Voters maintain tax fairness importantPublished 12:44pm Tuesday, November 20, 2012
KALAMAZOO — Two-thirds of voters (67 percent) say “making the tax system more fair” was a “very” or “fairly important consideration in making [their] voting decisions this year,” according to a new poll relased by Hart Research Associates on behalf of Americans for Tax Fairness.
Of this group, 58 percent supported President Obama while only 40 percent supported Gov. Romney.
Democrats benefitted by an even larger margin in Senate races: 62 percent of these voters supported the Democratic candidate compared to just 36 percent who supported the Republican.
State partners of the Americans for Tax Fairness campaign, including Michigan Citizen Action, launched an effort last week to educate the public and to urge the Republican members of Michigan’s Congressional delegation to consider the question “Who Pays: the richest 2 percent or the rest of us?” in the current federal debate about deficit reduction and the expiring Bush tax cuts.
“This poll and the election results demonstrate that voters are paying attention to this issue and that average people care about making sure that the wealthy pay their fair share to solve the country’s problems and get us back on the right economic track,” said Linda Teeter, executive director of Michigan Citizen Action, a member group of the Americans for Tax Fairness, a diverse campaign of more than 225 national, state, and local organizations united in support of a tax system that works for all Americans.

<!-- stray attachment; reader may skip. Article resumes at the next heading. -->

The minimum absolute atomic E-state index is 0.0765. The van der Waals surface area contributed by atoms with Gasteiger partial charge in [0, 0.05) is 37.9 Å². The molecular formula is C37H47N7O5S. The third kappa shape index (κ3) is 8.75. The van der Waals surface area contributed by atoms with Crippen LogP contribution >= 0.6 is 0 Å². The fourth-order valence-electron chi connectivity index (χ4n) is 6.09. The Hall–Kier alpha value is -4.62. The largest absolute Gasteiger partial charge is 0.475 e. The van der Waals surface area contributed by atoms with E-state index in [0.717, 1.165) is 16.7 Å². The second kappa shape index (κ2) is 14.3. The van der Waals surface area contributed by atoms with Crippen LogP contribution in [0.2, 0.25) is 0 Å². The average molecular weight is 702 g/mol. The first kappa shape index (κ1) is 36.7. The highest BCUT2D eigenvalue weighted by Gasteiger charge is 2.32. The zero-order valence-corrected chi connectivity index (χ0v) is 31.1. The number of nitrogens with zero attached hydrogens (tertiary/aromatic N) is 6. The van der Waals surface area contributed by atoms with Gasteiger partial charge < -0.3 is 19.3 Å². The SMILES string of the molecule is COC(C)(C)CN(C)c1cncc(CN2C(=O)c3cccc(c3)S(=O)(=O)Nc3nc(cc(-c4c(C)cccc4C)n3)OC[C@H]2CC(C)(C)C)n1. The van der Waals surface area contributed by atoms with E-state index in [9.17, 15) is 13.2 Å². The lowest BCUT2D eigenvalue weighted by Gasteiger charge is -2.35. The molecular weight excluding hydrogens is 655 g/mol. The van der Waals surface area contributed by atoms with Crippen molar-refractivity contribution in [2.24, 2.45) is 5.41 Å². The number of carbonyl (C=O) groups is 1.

“It’s our job over the coming weeks as the debate heats up in Washington to remind Congress that we will no longer accept an unfair tax system that is rigged in favor of the wealthiest Americans at the expense of the rest of us. Who pays is the central question in this debate.”
According to the poll, voters, concerned about the economy, want to reduce the budget deficit by increasing revenue through progressive tax measures, not by cutting Medicare and Medicaid.
Hart conducted the telephone survey of 1,009 voters nationwide on Nov. 7–9 to assess the role of the tax issue in voters’ electoral decision-making, attitudes on the issue of ending the Bush tax cuts for upper-income taxpayers, and support for various deficit reduction proposals.